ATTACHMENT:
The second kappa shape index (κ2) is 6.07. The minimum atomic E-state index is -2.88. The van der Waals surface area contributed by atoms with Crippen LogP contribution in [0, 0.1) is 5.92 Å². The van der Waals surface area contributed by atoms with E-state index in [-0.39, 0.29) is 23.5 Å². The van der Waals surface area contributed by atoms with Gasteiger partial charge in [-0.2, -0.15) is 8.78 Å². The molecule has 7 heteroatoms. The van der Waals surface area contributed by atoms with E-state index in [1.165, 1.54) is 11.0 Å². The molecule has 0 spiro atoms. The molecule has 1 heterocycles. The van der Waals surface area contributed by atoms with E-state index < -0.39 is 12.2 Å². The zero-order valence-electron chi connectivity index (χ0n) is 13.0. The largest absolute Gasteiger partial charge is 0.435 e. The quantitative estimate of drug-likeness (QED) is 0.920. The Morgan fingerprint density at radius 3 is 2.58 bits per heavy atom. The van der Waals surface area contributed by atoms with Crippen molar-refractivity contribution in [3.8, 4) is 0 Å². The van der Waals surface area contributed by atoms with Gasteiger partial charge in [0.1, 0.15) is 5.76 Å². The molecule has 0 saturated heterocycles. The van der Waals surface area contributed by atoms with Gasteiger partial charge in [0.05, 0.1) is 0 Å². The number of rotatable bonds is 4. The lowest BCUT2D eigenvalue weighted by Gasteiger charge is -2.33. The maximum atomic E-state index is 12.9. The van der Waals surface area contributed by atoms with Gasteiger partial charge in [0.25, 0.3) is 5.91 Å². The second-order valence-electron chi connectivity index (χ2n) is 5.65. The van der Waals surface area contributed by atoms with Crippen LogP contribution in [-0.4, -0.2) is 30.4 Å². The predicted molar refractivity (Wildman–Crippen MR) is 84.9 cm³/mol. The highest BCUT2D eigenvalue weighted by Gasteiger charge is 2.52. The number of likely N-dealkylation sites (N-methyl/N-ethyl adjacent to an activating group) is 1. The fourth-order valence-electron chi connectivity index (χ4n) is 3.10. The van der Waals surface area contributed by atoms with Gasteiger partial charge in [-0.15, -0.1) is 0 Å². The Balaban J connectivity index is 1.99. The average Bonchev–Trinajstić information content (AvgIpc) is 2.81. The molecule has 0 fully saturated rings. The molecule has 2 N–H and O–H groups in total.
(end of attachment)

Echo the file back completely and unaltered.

The second kappa shape index (κ2) is 6.07. The minimum atomic E-state index is -2.88. The van der Waals surface area contributed by atoms with Crippen LogP contribution in [0, 0.1) is 5.92 Å². The van der Waals surface area contributed by atoms with E-state index in [-0.39, 0.29) is 23.5 Å². The van der Waals surface area contributed by atoms with Gasteiger partial charge in [-0.2, -0.15) is 8.78 Å². The molecule has 7 heteroatoms. The van der Waals surface area contributed by atoms with E-state index in [1.165, 1.54) is 11.0 Å². The molecule has 0 spiro atoms. The molecule has 1 heterocycles. The van der Waals surface area contributed by atoms with E-state index < -0.39 is 12.2 Å². The zero-order valence-electron chi connectivity index (χ0n) is 13.0. The largest absolute Gasteiger partial charge is 0.435 e. The quantitative estimate of drug-likeness (QED) is 0.920. The Morgan fingerprint density at radius 3 is 2.58 bits per heavy atom. The van der Waals surface area contributed by atoms with Crippen molar-refractivity contribution in [3.8, 4) is 0 Å². The van der Waals surface area contributed by atoms with Gasteiger partial charge in [0.1, 0.15) is 5.76 Å². The molecule has 0 saturated heterocycles. The van der Waals surface area contributed by atoms with Gasteiger partial charge in [0.05, 0.1) is 0 Å². The number of rotatable bonds is 4. The lowest BCUT2D eigenvalue weighted by Gasteiger charge is -2.33. The maximum atomic E-state index is 12.9. The van der Waals surface area contributed by atoms with Gasteiger partial charge in [0.25, 0.3) is 5.91 Å². The second-order valence-electron chi connectivity index (χ2n) is 5.65. The van der Waals surface area contributed by atoms with Crippen LogP contribution in [-0.4, -0.2) is 30.4 Å². The predicted molar refractivity (Wildman–Crippen MR) is 84.9 cm³/mol. The highest BCUT2D eigenvalue weighted by Gasteiger charge is 2.52. The number of likely N-dealkylation sites (N-methyl/N-ethyl adjacent to an activating group) is 1. The fourth-order valence-electron chi connectivity index (χ4n) is 3.10. The van der Waals surface area contributed by atoms with Gasteiger partial charge in [-0.15, -0.1) is 0 Å². The Balaban J connectivity index is 1.99. The average Bonchev–Trinajstić information content (AvgIpc) is 2.81. The molecule has 0 fully saturated rings. The molecule has 2 N–H and O–H groups in total.